Egypt has placed its hopes on developing its vast and empty deserts as the ultimate solution to the country’s problems. New cities, new farms, new industrial zones, new tourism resorts, and new development corridors, all have been promoted for over half a century to create a modern Egypt and to pull tens of millions of people away from the increasingly crowded Nile Valley into the desert hinterland. The results, in spite of colossal expenditures and ever-grander government pronouncements, have been meager at best, and today Egypt’s desert is littered with stalled schemes, abandoned projects, and forlorn dreams. It also remains stubbornly uninhabited.
Egypt’s Desert Dreams is the first attempt of its kind to look at Egypt’s desert development in its entirety. It recounts the failures of governmental schemes, analyzes why they have failed, and exposes the main winners of Egypt’s desert projects, as well as the underlying narratives and political necessities behind it, even in the post-revolutionary era.
This fully updated paperback edition addresses the latest projects as well as the discourses relating to Egypt’s desert development since the publication of the hardcover edition nearly four years ago, particularly the scheme to built a gigantic new capital east of Cairo.
The son of a fighter pilot, raised in an air force barracks, Ahmed Aboul Gheit was privy to the confidential meetings, undisclosed memoranda, and battle secrets of Egyptian diplomacy for many decades. After a stint at military college, he began his career at the Egyptian embassy in Cyprus before later going on to become permanent representative to the United Nations and eventually, Egypt’s minister of foreign affairs under Hosni Mubarak. In this fascinating memoir, Aboul Gheit looks back on the 1973 October War and the diplomatic efforts that followed it, revealing the secrets of his long career for the first time.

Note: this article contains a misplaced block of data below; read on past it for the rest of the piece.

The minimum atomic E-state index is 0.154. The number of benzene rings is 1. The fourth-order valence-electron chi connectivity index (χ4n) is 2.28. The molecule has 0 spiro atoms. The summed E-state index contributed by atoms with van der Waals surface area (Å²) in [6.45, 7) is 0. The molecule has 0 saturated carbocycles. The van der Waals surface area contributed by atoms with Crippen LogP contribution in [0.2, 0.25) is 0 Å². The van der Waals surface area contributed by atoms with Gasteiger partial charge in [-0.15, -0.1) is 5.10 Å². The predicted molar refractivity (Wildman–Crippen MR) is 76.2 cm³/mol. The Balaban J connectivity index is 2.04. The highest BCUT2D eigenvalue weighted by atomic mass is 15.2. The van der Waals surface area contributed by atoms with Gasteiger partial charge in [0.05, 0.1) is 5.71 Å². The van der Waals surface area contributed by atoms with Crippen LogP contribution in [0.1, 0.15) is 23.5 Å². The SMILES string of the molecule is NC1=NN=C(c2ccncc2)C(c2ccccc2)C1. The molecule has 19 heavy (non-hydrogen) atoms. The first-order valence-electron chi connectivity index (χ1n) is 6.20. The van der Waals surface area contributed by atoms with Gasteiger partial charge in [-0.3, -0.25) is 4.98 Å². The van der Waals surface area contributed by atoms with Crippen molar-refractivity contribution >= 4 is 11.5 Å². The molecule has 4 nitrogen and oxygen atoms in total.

In vivid detail he describes the deliberations of Egypt’s political leadership in the run-up to the war, including the process of articulating Egypt’s war aims, the secret communications between President Sadat and U.S. Secretary of State Henry Kissinger, the role of the Soviet Union during the war, and the unfolding of events on the battlefront in Sinai. He then gives a detailed and deeply personal account of the arduous process of peacemaking that followed, covering the 1973 Geneva Conference, the 1977 Mena House Conference, Sadat’s visit to Israel, the 1978 Camp David Accords, and the subsequent 1979 Egyptian–Israeli Peace Treaty.